by GENE MUSTAIN in New York and MICHAEL O. ALLEN in Goma, Zaire, Daily News Staff Writers | Wednesday July 27, 1994
Aid workers battling death, famine and pestilence of the Rwanda refugee crisis faced a new problem yesterday–a shortage of graves.
The raging cholera epidemic in the squalid camps near the border backwater town of Goma, Zaire, continued to claim lives faster than mass graves could be dynamited out of the volcanic rock blanketing the area.
As planeloads of international relief supplies began arriving, burial teams — including a Zairian boy scout troop — collected 2,000 bodies. And aid workers feared that 20,000 may have died since 1.2 million Rwandans fled to Zaire a week ago.
But gravesites were full, and hundreds of rotting bodies were left in foul-smelling piles along the roads. Aid workers held back on announced plans to burn corpes because cremation runs counter to African traditions.
“The burning issue, as it were, is a last resort,” said Ray Wilkinson, a United Nations spokesman. “One problem, as you may guess, is that it’s hard to find anyone willing to undertake the grisly task.”
About 75 American soldiers and a number of civilian experts began operating water purification equipment yesterday, but relief workers fear that thousands more refugees will die before enough equipment is on hand.
“Our top priority is clean water, because without it more people are going to die in droves,” Brig. Gen. Jack Nix said after landing at Goma’s airport.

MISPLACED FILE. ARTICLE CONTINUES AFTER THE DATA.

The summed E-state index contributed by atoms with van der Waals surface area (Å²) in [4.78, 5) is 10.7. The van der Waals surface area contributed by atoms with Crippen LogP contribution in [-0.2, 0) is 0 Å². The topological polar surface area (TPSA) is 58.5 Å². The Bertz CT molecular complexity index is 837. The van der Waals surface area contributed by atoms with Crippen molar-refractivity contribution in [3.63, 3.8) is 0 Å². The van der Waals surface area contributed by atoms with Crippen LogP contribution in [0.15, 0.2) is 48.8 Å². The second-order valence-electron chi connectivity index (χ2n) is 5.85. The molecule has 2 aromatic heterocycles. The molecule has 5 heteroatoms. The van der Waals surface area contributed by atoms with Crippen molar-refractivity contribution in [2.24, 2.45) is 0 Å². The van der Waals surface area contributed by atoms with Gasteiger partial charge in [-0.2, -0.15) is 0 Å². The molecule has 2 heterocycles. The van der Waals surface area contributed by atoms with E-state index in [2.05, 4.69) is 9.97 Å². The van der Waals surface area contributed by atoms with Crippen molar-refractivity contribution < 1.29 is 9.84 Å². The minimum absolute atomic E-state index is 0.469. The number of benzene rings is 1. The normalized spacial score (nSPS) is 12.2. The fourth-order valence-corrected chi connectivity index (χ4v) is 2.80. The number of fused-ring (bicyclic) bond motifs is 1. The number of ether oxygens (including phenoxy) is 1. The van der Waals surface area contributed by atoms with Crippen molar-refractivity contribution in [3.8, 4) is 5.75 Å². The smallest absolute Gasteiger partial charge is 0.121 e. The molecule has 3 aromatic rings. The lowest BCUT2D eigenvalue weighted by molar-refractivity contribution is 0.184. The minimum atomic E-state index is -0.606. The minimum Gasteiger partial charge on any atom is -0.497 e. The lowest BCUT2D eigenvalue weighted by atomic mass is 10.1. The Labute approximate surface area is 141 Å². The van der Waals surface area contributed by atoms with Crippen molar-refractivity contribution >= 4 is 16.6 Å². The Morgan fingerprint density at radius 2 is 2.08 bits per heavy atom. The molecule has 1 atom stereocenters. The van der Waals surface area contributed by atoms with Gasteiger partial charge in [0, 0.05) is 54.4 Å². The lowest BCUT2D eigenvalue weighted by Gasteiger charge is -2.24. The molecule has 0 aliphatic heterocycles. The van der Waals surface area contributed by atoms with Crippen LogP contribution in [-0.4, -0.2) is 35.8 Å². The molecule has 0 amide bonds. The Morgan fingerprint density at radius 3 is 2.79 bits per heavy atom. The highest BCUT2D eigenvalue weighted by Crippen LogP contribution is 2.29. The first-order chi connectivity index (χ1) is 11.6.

The equipment can sterilize 2 quarts of water a day for each refugee, but the UN estimates that each Rwandan needs 5 quarts.
The principal water supply, Lake Kivu, is now the principal source of cholera — a virulent form of dysentry — because the lake is filled with human feces and the bodies of Rwandan civil war victims.
The refugees in Goma, most of them Hutu, fled the victorious Tutsi rebels. They feared retribution for the massacre of 200,000 to 500,000 people, mainly Tutsis, by Hutu militias from April to July.
The new Tutsi-dominated government said again yesterdady that the refugees may come home without fear of reprisal. That, and the horrid conditions in the camps, apparently have prompted about 10,000 Rwandans to begin trekking home.
“The long-term strategic solution to this problem is to get the Rwandan government to accept its refugees back,” Lt. Gen. John Sheehan said at a Pentagon briefing.
Militias organized by Rwanda’s ousted Hutu government were intimidating other refugees to stay, said Wilkinson.
About 2,000 U.S. troops are involved in the humanitarian effort, dubbed Operation Support Hope.
With News Wire Services.